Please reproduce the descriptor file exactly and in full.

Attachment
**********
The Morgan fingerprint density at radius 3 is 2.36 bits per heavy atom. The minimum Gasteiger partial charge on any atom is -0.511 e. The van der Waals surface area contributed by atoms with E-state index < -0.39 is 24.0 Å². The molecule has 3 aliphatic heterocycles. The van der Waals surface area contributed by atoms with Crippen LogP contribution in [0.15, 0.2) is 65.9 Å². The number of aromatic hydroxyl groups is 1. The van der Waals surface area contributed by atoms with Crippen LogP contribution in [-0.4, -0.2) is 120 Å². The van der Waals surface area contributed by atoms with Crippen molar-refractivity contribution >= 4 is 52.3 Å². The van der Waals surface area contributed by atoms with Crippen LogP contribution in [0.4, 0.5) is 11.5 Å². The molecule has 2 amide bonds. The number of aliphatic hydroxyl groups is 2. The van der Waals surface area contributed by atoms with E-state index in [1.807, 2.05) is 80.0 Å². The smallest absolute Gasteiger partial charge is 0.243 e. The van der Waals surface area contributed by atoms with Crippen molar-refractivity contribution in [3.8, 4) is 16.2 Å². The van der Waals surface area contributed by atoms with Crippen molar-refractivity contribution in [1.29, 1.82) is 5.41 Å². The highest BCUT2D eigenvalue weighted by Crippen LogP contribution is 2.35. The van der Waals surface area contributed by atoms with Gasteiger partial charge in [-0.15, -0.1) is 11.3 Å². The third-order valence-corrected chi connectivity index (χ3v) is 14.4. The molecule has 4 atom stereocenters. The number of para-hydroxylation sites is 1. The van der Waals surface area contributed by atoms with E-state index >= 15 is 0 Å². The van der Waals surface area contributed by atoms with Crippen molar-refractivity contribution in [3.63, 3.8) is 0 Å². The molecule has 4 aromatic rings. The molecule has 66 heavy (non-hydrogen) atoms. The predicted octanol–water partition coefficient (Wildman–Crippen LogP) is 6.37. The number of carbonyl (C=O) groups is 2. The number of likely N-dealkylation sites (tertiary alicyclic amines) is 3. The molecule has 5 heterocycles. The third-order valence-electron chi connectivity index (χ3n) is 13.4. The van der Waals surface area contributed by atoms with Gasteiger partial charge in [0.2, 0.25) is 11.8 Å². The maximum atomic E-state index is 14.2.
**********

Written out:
The Morgan fingerprint density at radius 3 is 2.36 bits per heavy atom. The minimum Gasteiger partial charge on any atom is -0.511 e. The van der Waals surface area contributed by atoms with E-state index < -0.39 is 24.0 Å². The molecule has 3 aliphatic heterocycles. The van der Waals surface area contributed by atoms with Crippen LogP contribution in [0.15, 0.2) is 65.9 Å². The number of aromatic hydroxyl groups is 1. The van der Waals surface area contributed by atoms with Crippen LogP contribution in [-0.4, -0.2) is 120 Å². The van der Waals surface area contributed by atoms with Crippen molar-refractivity contribution >= 4 is 52.3 Å². The van der Waals surface area contributed by atoms with Crippen LogP contribution in [0.4, 0.5) is 11.5 Å². The molecule has 2 amide bonds. The number of aliphatic hydroxyl groups is 2. The van der Waals surface area contributed by atoms with E-state index in [1.807, 2.05) is 80.0 Å². The smallest absolute Gasteiger partial charge is 0.243 e. The van der Waals surface area contributed by atoms with Crippen molar-refractivity contribution in [3.8, 4) is 16.2 Å². The van der Waals surface area contributed by atoms with Crippen molar-refractivity contribution in [1.29, 1.82) is 5.41 Å². The highest BCUT2D eigenvalue weighted by Crippen LogP contribution is 2.35. The van der Waals surface area contributed by atoms with Gasteiger partial charge in [-0.15, -0.1) is 11.3 Å². The third-order valence-corrected chi connectivity index (χ3v) is 14.4. The molecule has 4 atom stereocenters. The number of para-hydroxylation sites is 1. The van der Waals surface area contributed by atoms with E-state index >= 15 is 0 Å². The van der Waals surface area contributed by atoms with Crippen molar-refractivity contribution in [3.63, 3.8) is 0 Å². The molecule has 4 aromatic rings. The molecule has 66 heavy (non-hydrogen) atoms. The predicted octanol–water partition coefficient (Wildman–Crippen LogP) is 6.37. The number of carbonyl (C=O) groups is 2. The number of likely N-dealkylation sites (tertiary alicyclic amines) is 3. The molecule has 5 heterocycles. The third-order valence-electron chi connectivity index (χ3n) is 13.4. The van der Waals surface area contributed by atoms with Gasteiger partial charge in [0.2, 0.25) is 11.8 Å². The maximum atomic E-state index is 14.2.